to secure themselves against a like danger of traitorous action on the part of their own guardian god, the name was never divulged. If we find such ideas prevalent among the higher races, we may a fortiori expect to find them among lower races; nor is the difference in such ideas always one of degree. The barbaric belief that the spirits know folk by their names is active among civilized people wherever anthropomorphic conceptions of deity prevail. To such it is not matter of doubt that He knows each one by name, as He is recorded to have known men of olden time, addressing them thereby, and even altering their name. If we incline to accept the testimony of spiritualists we may find like correspondences between barbarian and civilized in the belief that to name the spirits is to invoke their appearance, an idea surviving in the saying, "Talk of the devil and you'll see his horns," and illustrated by the legend of the Norse witches who tied up wind and foul matter in a bag, and then, undoing the knots, shouted "Wind in the devil's name," when the hurricane swept over land and sea; and also by the recipe for stopping a witch's dance and dispersing the dancers by uttering the name of God or Christ. We may not therefore feign surprise when we hear that in Borneo, when a child is ill, its name is changed so as to confuse or deceive the bad spirits, to whom all diseases and death, which last is rarely regarded as a natural event by the savage, are ascribed. Among some South American tribes, when a man dies, his friends and kinsmen change their names so as to elude death if he comes after them, or to prevent the departed spirits being attracted back to earth by hearing the old name.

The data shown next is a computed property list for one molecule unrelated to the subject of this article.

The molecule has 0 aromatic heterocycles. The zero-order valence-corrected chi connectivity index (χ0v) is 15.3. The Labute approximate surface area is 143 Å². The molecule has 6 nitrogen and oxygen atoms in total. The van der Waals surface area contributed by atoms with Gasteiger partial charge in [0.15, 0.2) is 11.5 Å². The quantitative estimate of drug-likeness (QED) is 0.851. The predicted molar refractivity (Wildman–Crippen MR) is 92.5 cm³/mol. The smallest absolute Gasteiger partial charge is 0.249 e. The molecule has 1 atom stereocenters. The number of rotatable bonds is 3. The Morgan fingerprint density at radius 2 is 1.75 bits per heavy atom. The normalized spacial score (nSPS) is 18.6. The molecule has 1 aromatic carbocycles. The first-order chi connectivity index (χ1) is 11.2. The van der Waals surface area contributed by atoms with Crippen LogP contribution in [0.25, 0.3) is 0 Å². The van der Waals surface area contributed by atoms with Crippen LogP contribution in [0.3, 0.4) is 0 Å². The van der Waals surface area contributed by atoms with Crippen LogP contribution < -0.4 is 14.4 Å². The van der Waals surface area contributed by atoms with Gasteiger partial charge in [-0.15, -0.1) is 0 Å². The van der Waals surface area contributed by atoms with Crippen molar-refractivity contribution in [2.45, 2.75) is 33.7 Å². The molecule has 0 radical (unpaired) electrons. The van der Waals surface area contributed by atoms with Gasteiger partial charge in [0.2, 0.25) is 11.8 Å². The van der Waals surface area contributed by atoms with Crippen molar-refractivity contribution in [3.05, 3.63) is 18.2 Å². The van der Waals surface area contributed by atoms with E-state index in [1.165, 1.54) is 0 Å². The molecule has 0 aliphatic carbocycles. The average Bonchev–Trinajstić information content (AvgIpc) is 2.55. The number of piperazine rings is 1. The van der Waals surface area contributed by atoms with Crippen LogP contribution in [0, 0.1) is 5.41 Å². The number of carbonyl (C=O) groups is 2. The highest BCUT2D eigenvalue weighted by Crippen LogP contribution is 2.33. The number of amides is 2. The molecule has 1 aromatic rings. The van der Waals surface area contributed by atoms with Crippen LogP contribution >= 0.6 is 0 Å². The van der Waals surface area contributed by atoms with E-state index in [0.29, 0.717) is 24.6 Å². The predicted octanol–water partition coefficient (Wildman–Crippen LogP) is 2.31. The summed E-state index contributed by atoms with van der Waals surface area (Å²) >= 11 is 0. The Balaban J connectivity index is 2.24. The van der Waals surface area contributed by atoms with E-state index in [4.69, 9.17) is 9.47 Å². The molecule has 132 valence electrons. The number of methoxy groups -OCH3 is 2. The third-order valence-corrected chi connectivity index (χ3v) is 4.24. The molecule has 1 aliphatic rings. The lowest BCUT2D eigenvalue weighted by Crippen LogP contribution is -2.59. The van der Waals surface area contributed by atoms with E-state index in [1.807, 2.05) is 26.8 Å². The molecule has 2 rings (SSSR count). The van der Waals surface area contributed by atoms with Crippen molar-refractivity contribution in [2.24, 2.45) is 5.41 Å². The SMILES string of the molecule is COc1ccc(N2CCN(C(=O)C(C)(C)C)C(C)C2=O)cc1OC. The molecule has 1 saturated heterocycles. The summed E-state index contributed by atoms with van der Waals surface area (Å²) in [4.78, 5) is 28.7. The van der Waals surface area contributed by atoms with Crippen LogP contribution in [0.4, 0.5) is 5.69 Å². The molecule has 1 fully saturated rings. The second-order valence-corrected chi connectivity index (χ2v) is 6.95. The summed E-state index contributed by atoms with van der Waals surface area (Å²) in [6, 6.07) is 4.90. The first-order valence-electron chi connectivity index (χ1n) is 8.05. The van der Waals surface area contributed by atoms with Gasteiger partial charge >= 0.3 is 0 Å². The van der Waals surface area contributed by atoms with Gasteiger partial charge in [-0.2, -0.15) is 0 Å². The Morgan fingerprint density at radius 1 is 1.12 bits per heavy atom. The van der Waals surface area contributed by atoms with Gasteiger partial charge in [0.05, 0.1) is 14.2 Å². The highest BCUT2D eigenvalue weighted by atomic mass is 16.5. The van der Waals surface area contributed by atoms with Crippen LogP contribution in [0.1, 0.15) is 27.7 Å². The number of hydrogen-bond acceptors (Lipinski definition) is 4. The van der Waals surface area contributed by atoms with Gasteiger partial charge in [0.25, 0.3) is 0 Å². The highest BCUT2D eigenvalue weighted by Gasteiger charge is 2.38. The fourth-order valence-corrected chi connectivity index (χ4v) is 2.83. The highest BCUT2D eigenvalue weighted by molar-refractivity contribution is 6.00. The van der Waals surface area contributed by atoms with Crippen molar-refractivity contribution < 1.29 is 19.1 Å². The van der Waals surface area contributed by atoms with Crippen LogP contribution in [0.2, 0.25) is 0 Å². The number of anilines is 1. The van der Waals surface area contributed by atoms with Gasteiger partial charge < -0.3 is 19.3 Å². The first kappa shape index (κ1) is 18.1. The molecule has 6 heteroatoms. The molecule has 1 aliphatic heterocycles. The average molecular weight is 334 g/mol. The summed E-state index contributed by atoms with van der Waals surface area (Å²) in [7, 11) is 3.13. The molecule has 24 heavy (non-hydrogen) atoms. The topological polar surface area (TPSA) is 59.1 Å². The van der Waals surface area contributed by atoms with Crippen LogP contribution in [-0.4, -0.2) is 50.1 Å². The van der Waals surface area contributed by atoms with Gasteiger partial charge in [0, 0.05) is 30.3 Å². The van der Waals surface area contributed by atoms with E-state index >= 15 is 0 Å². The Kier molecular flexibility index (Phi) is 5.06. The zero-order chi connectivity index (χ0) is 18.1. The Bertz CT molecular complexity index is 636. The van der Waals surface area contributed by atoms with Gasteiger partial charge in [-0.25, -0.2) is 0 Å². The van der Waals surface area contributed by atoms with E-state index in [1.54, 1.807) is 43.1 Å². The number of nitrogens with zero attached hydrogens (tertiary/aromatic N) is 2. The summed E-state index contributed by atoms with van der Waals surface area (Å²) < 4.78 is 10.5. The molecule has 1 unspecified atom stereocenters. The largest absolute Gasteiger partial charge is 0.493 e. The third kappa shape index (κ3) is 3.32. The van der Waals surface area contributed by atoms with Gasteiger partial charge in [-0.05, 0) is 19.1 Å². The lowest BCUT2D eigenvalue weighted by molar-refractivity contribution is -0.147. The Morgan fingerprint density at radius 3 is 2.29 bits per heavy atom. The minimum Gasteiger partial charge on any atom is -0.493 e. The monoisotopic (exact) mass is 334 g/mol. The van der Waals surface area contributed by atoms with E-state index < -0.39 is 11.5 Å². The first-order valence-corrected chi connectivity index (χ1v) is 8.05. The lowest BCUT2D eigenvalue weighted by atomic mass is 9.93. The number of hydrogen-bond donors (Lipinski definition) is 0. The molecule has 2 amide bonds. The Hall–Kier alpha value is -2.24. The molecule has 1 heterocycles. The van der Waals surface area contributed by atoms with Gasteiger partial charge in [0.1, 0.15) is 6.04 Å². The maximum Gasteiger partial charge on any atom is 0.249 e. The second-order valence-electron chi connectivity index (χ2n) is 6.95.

Intimately connected with this, therefore, is the universal reluctance among barbaric people to speak of the dead; a feeling shared in modified form by ourselves, as expressed in Mrs. Barrett Browning's lines on Cowper:
"Named softly as the household name of one whom God hath taken."
The Fuegians, Darwin tells us, never mentioned the names of the
- Gen. xvii. 5; xxxii. 28; Exod. xxiii. 17.
- Cf. Dorman's Primitive Superstitions, p. 154, for several illustrations of this.